The two common causes are viruses and food poisoning. The illness usually starts with sickness and is followed by diarrhoea. There is no specific treatment, but it is best to rest the stomach and bowel to allow a more rapid recovery. Clear fluids should be encouraged, (little and often); and simple foods such as toast and biscuits are permissible. Several remedies are available from the Chemist. These will not cure the illness, but will make the diarrhoea less severe

Heat Rashes are red and blotchy and come and go with changes in temperature. They can be ignored

Rubella/German Measles takes the form of individual pink spots, usually over the upper chest and back; it is usually a mild illness and only poses a serious problem if caught in pregnancy.

Measles starts as pink/red spots, which merge together as they increase in number. There is often a high temperature, which should be treated in the normal way. It is quite common to get secondary infections of the ear, chest and eye, which may need medical attention.

Chicken Pox starts as red spots, which blister shortly afterwards. It is usually mild in childhood, but more severe in adulthood and can be serious in pregnancy. Soothing preparations can be used and the spots should be left to heal themselves.

Shingles is usually caused by the chicken pox virus. It is a painful, blistering rash, which usually appears on the trunk around one half of the body. You should seek medical advice within 24 hours, as early treatment is helpful. If the eye is involved you should go to Eye Casualty (Walsgrave Hospital), as soon as possible.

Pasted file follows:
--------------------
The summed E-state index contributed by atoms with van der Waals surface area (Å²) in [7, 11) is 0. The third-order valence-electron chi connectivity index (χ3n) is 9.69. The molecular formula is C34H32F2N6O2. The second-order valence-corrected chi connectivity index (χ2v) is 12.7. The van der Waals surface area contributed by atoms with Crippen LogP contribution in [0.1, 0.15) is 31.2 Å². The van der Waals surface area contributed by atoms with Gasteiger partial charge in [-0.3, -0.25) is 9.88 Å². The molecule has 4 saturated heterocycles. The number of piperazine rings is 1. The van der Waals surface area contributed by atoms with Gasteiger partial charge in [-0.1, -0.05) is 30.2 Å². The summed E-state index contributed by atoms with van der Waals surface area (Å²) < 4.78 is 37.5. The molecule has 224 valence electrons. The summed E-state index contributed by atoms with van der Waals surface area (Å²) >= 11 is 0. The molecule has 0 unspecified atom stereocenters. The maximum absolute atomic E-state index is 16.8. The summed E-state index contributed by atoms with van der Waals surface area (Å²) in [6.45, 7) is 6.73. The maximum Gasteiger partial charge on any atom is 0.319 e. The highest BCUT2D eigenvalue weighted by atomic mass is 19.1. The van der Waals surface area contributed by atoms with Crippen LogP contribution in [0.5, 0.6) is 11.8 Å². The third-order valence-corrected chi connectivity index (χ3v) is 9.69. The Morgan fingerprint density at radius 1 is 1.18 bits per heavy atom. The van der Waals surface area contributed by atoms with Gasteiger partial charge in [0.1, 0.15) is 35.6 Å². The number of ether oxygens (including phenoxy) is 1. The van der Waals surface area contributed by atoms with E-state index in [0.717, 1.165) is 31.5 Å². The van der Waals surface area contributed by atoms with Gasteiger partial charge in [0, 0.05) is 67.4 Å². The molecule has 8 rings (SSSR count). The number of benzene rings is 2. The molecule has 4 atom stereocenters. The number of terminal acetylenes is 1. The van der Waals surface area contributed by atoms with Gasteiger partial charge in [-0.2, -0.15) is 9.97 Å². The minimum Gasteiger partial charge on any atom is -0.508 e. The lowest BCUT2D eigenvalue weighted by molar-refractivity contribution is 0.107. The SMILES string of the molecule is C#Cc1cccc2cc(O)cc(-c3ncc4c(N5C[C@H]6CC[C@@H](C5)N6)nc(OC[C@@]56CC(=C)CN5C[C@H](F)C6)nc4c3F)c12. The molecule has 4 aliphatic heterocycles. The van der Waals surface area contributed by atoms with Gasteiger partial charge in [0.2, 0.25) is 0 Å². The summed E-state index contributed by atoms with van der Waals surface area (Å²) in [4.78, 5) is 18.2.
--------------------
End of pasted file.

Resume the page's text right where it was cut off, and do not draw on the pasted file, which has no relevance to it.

Urticaria/Nettle Rash is very itchy. There is a white lump or swelling with a surrounding red area. There may be individual spots, or larger areas. It is caused by allergy and can be helped by antihistamines or steroid creams, such as hydrocortisone.

The rash of meningitis is purple/ mauve and deepens in colour with time, appearing rather like a bruise. The skin is usually very pale; and the patient is obviously ill. He/she may also be drowsy and unable to move the neck freely. Please remember that although it receives much publicity, meningitis is very rare. If medical advice is needed for the other conditions mentioned, please make an appointment. However, if you suspect meningitis, ring for a Doctor or Ambulance immediately.

Other Common Problems

Scabies, Head Lice & Threadworms are all commonly passed on by young children; and can affect whole families. If any one is affected, the whole family should be treated. Preparations are available from the Pharmacist without a prescription. These conditions are sometimes considered signs of poor hygiene. This is not true

Burns/Scalds/Sunburn Wash with lots of cold water at once. Small or mild burns may be managed at home. Soothing creams or lotions may be used and the area covered with loose, dry dressing. Paracetamol may also be helpful. If the burn is large or the skin broken, please seek medical advice at the surgery or Casualty; do not remove clothing or anything that sticks to the burn.

Hay Fever is caused by an allergic reaction to pollen and spores in the air. It is treated by anti-histamine tablets and/or local preparation to the eyes and nose, all of which are available from the Pharmacist.